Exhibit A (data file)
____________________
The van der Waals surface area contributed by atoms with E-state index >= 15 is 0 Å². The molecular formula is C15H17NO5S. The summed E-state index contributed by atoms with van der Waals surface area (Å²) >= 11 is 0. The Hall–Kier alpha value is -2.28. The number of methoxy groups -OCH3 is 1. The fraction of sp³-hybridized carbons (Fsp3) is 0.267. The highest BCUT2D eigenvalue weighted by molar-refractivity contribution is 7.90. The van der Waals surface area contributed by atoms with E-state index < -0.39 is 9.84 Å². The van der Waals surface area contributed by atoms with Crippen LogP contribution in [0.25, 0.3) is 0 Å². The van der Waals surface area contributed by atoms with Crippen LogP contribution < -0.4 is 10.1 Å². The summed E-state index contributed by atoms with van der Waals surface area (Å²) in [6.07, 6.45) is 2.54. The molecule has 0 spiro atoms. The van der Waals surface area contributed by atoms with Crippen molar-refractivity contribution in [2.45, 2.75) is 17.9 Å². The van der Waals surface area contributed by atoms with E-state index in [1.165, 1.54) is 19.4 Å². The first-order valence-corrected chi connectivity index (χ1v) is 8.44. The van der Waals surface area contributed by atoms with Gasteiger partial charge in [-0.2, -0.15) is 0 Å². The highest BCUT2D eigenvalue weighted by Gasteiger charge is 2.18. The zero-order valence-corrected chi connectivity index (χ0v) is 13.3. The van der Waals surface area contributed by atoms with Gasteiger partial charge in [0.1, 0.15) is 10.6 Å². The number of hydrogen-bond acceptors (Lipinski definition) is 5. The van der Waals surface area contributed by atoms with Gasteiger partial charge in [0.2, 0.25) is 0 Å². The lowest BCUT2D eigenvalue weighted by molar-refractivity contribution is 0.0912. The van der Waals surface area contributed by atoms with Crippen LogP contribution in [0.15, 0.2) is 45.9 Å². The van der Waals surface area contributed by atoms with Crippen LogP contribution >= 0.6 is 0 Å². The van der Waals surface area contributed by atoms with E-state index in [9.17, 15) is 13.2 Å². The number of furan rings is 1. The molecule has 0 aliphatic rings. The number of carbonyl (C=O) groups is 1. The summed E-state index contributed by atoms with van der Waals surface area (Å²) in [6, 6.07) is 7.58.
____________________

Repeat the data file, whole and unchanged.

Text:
The van der Waals surface area contributed by atoms with E-state index >= 15 is 0 Å². The molecular formula is C15H17NO5S. The summed E-state index contributed by atoms with van der Waals surface area (Å²) >= 11 is 0. The Hall–Kier alpha value is -2.28. The number of methoxy groups -OCH3 is 1. The fraction of sp³-hybridized carbons (Fsp3) is 0.267. The highest BCUT2D eigenvalue weighted by molar-refractivity contribution is 7.90. The van der Waals surface area contributed by atoms with E-state index < -0.39 is 9.84 Å². The van der Waals surface area contributed by atoms with Crippen LogP contribution in [0.25, 0.3) is 0 Å². The van der Waals surface area contributed by atoms with Crippen LogP contribution < -0.4 is 10.1 Å². The summed E-state index contributed by atoms with van der Waals surface area (Å²) in [6.07, 6.45) is 2.54. The molecule has 0 spiro atoms. The van der Waals surface area contributed by atoms with Crippen molar-refractivity contribution in [2.45, 2.75) is 17.9 Å². The van der Waals surface area contributed by atoms with E-state index in [1.165, 1.54) is 19.4 Å². The first-order valence-corrected chi connectivity index (χ1v) is 8.44. The van der Waals surface area contributed by atoms with Gasteiger partial charge in [-0.2, -0.15) is 0 Å². The highest BCUT2D eigenvalue weighted by Gasteiger charge is 2.18. The zero-order valence-corrected chi connectivity index (χ0v) is 13.3. The van der Waals surface area contributed by atoms with Gasteiger partial charge in [0.1, 0.15) is 10.6 Å². The number of hydrogen-bond acceptors (Lipinski definition) is 5. The van der Waals surface area contributed by atoms with Gasteiger partial charge in [0.2, 0.25) is 0 Å². The lowest BCUT2D eigenvalue weighted by molar-refractivity contribution is 0.0912. The van der Waals surface area contributed by atoms with Crippen LogP contribution in [0.15, 0.2) is 45.9 Å². The van der Waals surface area contributed by atoms with Crippen LogP contribution >= 0.6 is 0 Å². The van der Waals surface area contributed by atoms with E-state index in [9.17, 15) is 13.2 Å². The number of furan rings is 1. The molecule has 0 aliphatic rings. The number of carbonyl (C=O) groups is 1. The summed E-state index contributed by atoms with van der Waals surface area (Å²) in [6, 6.07) is 7.58.